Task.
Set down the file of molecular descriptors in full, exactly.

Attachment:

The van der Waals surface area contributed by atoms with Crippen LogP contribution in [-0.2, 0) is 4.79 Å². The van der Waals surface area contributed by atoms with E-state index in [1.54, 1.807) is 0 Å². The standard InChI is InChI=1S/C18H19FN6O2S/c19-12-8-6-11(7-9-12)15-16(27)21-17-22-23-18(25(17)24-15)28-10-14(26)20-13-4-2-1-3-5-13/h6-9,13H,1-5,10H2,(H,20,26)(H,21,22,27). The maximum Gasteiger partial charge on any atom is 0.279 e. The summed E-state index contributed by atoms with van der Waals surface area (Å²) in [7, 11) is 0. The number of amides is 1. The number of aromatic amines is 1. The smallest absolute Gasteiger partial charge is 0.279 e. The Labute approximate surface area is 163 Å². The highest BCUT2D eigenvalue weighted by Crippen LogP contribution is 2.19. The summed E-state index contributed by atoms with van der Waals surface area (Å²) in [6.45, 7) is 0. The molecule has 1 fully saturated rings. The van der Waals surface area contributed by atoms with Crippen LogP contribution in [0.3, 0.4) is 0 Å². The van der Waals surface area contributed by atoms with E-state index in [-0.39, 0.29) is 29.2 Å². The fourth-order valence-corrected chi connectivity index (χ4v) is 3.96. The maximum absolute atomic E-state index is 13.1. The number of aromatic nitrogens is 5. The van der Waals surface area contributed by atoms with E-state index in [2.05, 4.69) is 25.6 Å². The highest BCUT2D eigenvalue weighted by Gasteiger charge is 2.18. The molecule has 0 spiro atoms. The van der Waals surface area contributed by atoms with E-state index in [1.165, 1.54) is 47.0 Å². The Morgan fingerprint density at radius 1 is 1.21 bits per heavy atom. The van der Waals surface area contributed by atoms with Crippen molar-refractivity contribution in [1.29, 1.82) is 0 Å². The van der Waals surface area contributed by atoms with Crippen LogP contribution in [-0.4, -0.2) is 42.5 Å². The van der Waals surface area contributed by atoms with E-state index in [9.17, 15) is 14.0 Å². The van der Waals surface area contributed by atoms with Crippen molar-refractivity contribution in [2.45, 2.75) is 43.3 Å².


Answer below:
The van der Waals surface area contributed by atoms with Crippen LogP contribution in [-0.2, 0) is 4.79 Å². The van der Waals surface area contributed by atoms with E-state index in [1.54, 1.807) is 0 Å². The standard InChI is InChI=1S/C18H19FN6O2S/c19-12-8-6-11(7-9-12)15-16(27)21-17-22-23-18(25(17)24-15)28-10-14(26)20-13-4-2-1-3-5-13/h6-9,13H,1-5,10H2,(H,20,26)(H,21,22,27). The maximum Gasteiger partial charge on any atom is 0.279 e. The summed E-state index contributed by atoms with van der Waals surface area (Å²) in [7, 11) is 0. The number of amides is 1. The number of aromatic amines is 1. The smallest absolute Gasteiger partial charge is 0.279 e. The Labute approximate surface area is 163 Å². The highest BCUT2D eigenvalue weighted by Crippen LogP contribution is 2.19. The summed E-state index contributed by atoms with van der Waals surface area (Å²) in [6.45, 7) is 0. The molecule has 1 fully saturated rings. The van der Waals surface area contributed by atoms with Crippen LogP contribution in [0.3, 0.4) is 0 Å². The van der Waals surface area contributed by atoms with E-state index in [-0.39, 0.29) is 29.2 Å². The fourth-order valence-corrected chi connectivity index (χ4v) is 3.96. The maximum absolute atomic E-state index is 13.1. The number of aromatic nitrogens is 5. The van der Waals surface area contributed by atoms with E-state index in [2.05, 4.69) is 25.6 Å². The highest BCUT2D eigenvalue weighted by Gasteiger charge is 2.18. The molecule has 0 spiro atoms. The van der Waals surface area contributed by atoms with E-state index in [1.165, 1.54) is 47.0 Å². The Morgan fingerprint density at radius 1 is 1.21 bits per heavy atom. The van der Waals surface area contributed by atoms with Crippen molar-refractivity contribution in [1.29, 1.82) is 0 Å². The van der Waals surface area contributed by atoms with Crippen LogP contribution in [-0.4, -0.2) is 42.5 Å². The van der Waals surface area contributed by atoms with E-state index in [9.17, 15) is 14.0 Å². The van der Waals surface area contributed by atoms with Crippen molar-refractivity contribution in [2.45, 2.75) is 43.3 Å².